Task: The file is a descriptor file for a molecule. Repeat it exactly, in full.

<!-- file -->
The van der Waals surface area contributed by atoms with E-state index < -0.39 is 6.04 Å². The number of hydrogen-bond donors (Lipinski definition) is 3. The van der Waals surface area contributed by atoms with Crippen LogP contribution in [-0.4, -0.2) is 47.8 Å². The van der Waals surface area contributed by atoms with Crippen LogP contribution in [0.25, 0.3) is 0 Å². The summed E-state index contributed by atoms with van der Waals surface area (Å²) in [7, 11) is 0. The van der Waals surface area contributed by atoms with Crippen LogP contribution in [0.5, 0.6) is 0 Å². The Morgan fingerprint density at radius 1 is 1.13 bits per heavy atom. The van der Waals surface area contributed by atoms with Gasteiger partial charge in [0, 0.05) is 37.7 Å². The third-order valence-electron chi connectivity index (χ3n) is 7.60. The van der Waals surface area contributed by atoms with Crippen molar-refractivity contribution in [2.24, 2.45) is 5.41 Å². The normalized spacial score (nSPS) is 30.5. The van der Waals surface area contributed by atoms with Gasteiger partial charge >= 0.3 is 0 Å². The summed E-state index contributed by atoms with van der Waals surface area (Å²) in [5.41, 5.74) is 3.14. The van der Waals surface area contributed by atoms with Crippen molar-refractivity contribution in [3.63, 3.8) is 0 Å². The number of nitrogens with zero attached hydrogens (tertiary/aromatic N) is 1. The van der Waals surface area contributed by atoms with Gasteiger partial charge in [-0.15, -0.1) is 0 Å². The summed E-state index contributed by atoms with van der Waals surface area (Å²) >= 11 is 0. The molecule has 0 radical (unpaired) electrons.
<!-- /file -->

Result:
The van der Waals surface area contributed by atoms with E-state index < -0.39 is 6.04 Å². The number of hydrogen-bond donors (Lipinski definition) is 3. The van der Waals surface area contributed by atoms with Crippen LogP contribution in [-0.4, -0.2) is 47.8 Å². The van der Waals surface area contributed by atoms with Crippen LogP contribution in [0.25, 0.3) is 0 Å². The summed E-state index contributed by atoms with van der Waals surface area (Å²) in [7, 11) is 0. The van der Waals surface area contributed by atoms with Crippen LogP contribution in [0.5, 0.6) is 0 Å². The Morgan fingerprint density at radius 1 is 1.13 bits per heavy atom. The van der Waals surface area contributed by atoms with Gasteiger partial charge in [0, 0.05) is 37.7 Å². The third-order valence-electron chi connectivity index (χ3n) is 7.60. The van der Waals surface area contributed by atoms with Crippen molar-refractivity contribution in [2.24, 2.45) is 5.41 Å². The normalized spacial score (nSPS) is 30.5. The van der Waals surface area contributed by atoms with Gasteiger partial charge >= 0.3 is 0 Å². The summed E-state index contributed by atoms with van der Waals surface area (Å²) in [5.41, 5.74) is 3.14. The van der Waals surface area contributed by atoms with Crippen molar-refractivity contribution in [3.63, 3.8) is 0 Å². The number of nitrogens with zero attached hydrogens (tertiary/aromatic N) is 1. The van der Waals surface area contributed by atoms with Gasteiger partial charge in [-0.15, -0.1) is 0 Å². The summed E-state index contributed by atoms with van der Waals surface area (Å²) >= 11 is 0. The molecule has 0 radical (unpaired) electrons.